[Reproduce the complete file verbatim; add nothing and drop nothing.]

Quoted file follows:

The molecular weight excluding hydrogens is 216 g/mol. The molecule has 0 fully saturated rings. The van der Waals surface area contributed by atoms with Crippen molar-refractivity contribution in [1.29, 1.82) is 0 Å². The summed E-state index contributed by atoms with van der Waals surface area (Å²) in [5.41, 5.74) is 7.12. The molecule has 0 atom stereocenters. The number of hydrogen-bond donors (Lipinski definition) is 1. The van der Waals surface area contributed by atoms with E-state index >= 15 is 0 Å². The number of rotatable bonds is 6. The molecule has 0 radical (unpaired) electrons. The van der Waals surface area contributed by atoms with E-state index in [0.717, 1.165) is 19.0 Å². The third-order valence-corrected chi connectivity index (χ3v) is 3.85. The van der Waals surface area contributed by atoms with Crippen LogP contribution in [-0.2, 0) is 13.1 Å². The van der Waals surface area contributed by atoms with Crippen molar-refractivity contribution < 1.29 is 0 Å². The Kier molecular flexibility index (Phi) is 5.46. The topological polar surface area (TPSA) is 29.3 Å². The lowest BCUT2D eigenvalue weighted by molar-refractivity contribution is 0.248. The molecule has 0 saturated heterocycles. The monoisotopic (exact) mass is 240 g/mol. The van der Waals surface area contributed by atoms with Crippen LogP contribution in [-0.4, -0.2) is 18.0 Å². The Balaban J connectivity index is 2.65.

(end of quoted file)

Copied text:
The molecular weight excluding hydrogens is 216 g/mol. The molecule has 0 fully saturated rings. The van der Waals surface area contributed by atoms with Crippen molar-refractivity contribution in [1.29, 1.82) is 0 Å². The summed E-state index contributed by atoms with van der Waals surface area (Å²) in [5.41, 5.74) is 7.12. The molecule has 0 atom stereocenters. The number of hydrogen-bond donors (Lipinski definition) is 1. The van der Waals surface area contributed by atoms with E-state index >= 15 is 0 Å². The number of rotatable bonds is 6. The molecule has 0 radical (unpaired) electrons. The van der Waals surface area contributed by atoms with E-state index in [0.717, 1.165) is 19.0 Å². The third-order valence-corrected chi connectivity index (χ3v) is 3.85. The van der Waals surface area contributed by atoms with Crippen LogP contribution in [-0.2, 0) is 13.1 Å². The van der Waals surface area contributed by atoms with Crippen molar-refractivity contribution < 1.29 is 0 Å². The Kier molecular flexibility index (Phi) is 5.46. The topological polar surface area (TPSA) is 29.3 Å². The lowest BCUT2D eigenvalue weighted by molar-refractivity contribution is 0.248. The molecule has 0 saturated heterocycles. The monoisotopic (exact) mass is 240 g/mol. The van der Waals surface area contributed by atoms with Crippen LogP contribution in [-0.4, -0.2) is 18.0 Å². The Balaban J connectivity index is 2.65.